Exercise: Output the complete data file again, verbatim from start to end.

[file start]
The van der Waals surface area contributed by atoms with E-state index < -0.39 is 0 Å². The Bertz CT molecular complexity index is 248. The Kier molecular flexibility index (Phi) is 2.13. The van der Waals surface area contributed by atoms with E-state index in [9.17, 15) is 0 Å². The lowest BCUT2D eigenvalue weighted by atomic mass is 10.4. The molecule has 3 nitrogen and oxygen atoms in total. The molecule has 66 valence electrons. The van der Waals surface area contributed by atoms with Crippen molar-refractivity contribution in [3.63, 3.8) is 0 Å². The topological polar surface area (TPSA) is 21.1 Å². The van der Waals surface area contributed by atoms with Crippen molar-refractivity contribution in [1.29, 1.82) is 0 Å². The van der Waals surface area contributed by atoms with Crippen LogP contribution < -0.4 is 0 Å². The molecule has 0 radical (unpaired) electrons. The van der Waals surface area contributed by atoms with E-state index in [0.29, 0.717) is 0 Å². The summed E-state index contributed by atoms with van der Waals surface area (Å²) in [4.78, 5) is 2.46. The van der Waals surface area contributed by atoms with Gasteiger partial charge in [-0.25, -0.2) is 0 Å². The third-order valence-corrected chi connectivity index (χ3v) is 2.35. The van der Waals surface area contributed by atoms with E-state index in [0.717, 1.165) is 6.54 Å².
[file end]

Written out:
The van der Waals surface area contributed by atoms with E-state index < -0.39 is 0 Å². The Bertz CT molecular complexity index is 248. The Kier molecular flexibility index (Phi) is 2.13. The van der Waals surface area contributed by atoms with E-state index in [9.17, 15) is 0 Å². The lowest BCUT2D eigenvalue weighted by atomic mass is 10.4. The molecule has 3 nitrogen and oxygen atoms in total. The molecule has 66 valence electrons. The van der Waals surface area contributed by atoms with Crippen molar-refractivity contribution in [3.63, 3.8) is 0 Å². The topological polar surface area (TPSA) is 21.1 Å². The van der Waals surface area contributed by atoms with Crippen molar-refractivity contribution in [1.29, 1.82) is 0 Å². The van der Waals surface area contributed by atoms with Crippen LogP contribution < -0.4 is 0 Å². The molecule has 0 radical (unpaired) electrons. The van der Waals surface area contributed by atoms with E-state index in [0.29, 0.717) is 0 Å². The summed E-state index contributed by atoms with van der Waals surface area (Å²) in [4.78, 5) is 2.46. The van der Waals surface area contributed by atoms with Gasteiger partial charge in [-0.25, -0.2) is 0 Å². The third-order valence-corrected chi connectivity index (χ3v) is 2.35. The van der Waals surface area contributed by atoms with E-state index in [0.717, 1.165) is 6.54 Å².